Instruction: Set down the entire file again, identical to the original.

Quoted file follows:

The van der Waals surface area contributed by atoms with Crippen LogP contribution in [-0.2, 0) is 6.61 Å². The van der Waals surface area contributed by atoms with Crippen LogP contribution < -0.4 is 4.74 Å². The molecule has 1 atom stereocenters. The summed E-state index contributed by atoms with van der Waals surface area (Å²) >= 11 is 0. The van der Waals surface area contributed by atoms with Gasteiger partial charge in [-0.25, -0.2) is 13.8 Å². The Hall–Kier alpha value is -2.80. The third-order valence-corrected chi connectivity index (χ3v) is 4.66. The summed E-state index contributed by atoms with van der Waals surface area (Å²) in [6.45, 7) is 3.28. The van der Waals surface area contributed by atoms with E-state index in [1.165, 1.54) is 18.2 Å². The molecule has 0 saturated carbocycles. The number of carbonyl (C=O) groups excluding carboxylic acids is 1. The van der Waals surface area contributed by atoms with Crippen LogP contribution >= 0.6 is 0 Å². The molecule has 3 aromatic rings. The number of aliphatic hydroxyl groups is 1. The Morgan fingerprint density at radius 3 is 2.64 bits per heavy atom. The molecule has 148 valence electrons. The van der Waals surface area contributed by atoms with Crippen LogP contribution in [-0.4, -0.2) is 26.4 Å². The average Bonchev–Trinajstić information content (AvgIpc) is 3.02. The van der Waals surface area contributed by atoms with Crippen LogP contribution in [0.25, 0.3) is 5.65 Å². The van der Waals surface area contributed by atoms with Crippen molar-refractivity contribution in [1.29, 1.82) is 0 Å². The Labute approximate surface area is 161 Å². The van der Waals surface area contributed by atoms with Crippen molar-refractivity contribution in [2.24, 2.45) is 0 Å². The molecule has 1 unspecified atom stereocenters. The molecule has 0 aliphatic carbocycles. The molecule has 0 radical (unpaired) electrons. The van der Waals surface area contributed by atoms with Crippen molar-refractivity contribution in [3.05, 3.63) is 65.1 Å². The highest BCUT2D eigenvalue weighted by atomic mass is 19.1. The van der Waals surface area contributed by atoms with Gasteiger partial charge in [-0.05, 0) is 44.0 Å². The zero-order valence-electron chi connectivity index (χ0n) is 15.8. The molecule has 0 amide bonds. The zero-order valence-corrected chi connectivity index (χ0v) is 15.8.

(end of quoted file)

The van der Waals surface area contributed by atoms with Crippen LogP contribution in [-0.2, 0) is 6.61 Å². The van der Waals surface area contributed by atoms with Crippen LogP contribution < -0.4 is 4.74 Å². The molecule has 1 atom stereocenters. The summed E-state index contributed by atoms with van der Waals surface area (Å²) >= 11 is 0. The van der Waals surface area contributed by atoms with Gasteiger partial charge in [-0.25, -0.2) is 13.8 Å². The Hall–Kier alpha value is -2.80. The third-order valence-corrected chi connectivity index (χ3v) is 4.66. The summed E-state index contributed by atoms with van der Waals surface area (Å²) in [6.45, 7) is 3.28. The van der Waals surface area contributed by atoms with E-state index in [1.165, 1.54) is 18.2 Å². The molecule has 0 saturated carbocycles. The number of carbonyl (C=O) groups excluding carboxylic acids is 1. The van der Waals surface area contributed by atoms with Crippen LogP contribution >= 0.6 is 0 Å². The molecule has 3 aromatic rings. The number of aliphatic hydroxyl groups is 1. The Morgan fingerprint density at radius 3 is 2.64 bits per heavy atom. The molecule has 148 valence electrons. The van der Waals surface area contributed by atoms with Crippen LogP contribution in [-0.4, -0.2) is 26.4 Å². The average Bonchev–Trinajstić information content (AvgIpc) is 3.02. The van der Waals surface area contributed by atoms with Crippen LogP contribution in [0.25, 0.3) is 5.65 Å². The van der Waals surface area contributed by atoms with Crippen molar-refractivity contribution in [1.29, 1.82) is 0 Å². The Labute approximate surface area is 161 Å². The van der Waals surface area contributed by atoms with Crippen molar-refractivity contribution in [2.24, 2.45) is 0 Å². The molecule has 1 unspecified atom stereocenters. The molecule has 0 aliphatic carbocycles. The molecule has 0 radical (unpaired) electrons. The van der Waals surface area contributed by atoms with Crippen molar-refractivity contribution in [3.05, 3.63) is 65.1 Å². The highest BCUT2D eigenvalue weighted by atomic mass is 19.1. The van der Waals surface area contributed by atoms with Gasteiger partial charge in [-0.05, 0) is 44.0 Å². The zero-order valence-electron chi connectivity index (χ0n) is 15.8. The molecule has 0 amide bonds. The zero-order valence-corrected chi connectivity index (χ0v) is 15.8.